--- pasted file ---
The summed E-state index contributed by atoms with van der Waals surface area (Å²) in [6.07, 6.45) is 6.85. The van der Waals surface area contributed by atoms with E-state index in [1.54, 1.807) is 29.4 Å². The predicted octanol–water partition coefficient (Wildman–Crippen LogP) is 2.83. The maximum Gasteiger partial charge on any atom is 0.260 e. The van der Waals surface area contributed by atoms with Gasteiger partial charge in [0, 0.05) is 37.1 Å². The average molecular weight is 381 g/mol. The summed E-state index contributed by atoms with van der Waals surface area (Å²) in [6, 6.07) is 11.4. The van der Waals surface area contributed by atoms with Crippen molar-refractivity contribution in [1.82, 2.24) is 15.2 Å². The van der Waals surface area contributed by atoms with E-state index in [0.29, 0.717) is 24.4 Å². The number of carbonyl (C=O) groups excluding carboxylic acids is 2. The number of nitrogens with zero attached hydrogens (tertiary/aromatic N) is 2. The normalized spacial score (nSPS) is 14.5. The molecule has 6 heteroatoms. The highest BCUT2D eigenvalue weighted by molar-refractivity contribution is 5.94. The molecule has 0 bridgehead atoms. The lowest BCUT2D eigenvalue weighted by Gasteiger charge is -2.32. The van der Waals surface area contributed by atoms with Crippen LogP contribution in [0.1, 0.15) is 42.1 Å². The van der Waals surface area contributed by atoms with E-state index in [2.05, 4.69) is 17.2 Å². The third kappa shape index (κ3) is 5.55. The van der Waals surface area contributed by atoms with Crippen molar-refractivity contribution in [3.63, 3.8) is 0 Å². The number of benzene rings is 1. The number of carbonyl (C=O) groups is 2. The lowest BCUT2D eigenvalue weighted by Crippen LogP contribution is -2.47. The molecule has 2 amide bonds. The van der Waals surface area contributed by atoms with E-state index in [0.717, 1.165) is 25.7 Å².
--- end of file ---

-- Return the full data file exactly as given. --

The summed E-state index contributed by atoms with van der Waals surface area (Å²) in [6.07, 6.45) is 6.85. The van der Waals surface area contributed by atoms with E-state index in [1.54, 1.807) is 29.4 Å². The predicted octanol–water partition coefficient (Wildman–Crippen LogP) is 2.83. The maximum Gasteiger partial charge on any atom is 0.260 e. The van der Waals surface area contributed by atoms with Gasteiger partial charge in [0, 0.05) is 37.1 Å². The average molecular weight is 381 g/mol. The summed E-state index contributed by atoms with van der Waals surface area (Å²) in [6, 6.07) is 11.4. The van der Waals surface area contributed by atoms with Crippen molar-refractivity contribution in [1.82, 2.24) is 15.2 Å². The van der Waals surface area contributed by atoms with E-state index in [0.29, 0.717) is 24.4 Å². The number of carbonyl (C=O) groups excluding carboxylic acids is 2. The number of nitrogens with zero attached hydrogens (tertiary/aromatic N) is 2. The normalized spacial score (nSPS) is 14.5. The molecule has 6 heteroatoms. The highest BCUT2D eigenvalue weighted by molar-refractivity contribution is 5.94. The molecule has 0 bridgehead atoms. The lowest BCUT2D eigenvalue weighted by Gasteiger charge is -2.32. The van der Waals surface area contributed by atoms with Crippen LogP contribution in [0.1, 0.15) is 42.1 Å². The van der Waals surface area contributed by atoms with E-state index in [2.05, 4.69) is 17.2 Å². The third kappa shape index (κ3) is 5.55. The van der Waals surface area contributed by atoms with Crippen molar-refractivity contribution in [3.63, 3.8) is 0 Å². The number of benzene rings is 1. The number of carbonyl (C=O) groups is 2. The lowest BCUT2D eigenvalue weighted by Crippen LogP contribution is -2.47. The molecule has 2 amide bonds. The van der Waals surface area contributed by atoms with E-state index in [0.717, 1.165) is 25.7 Å².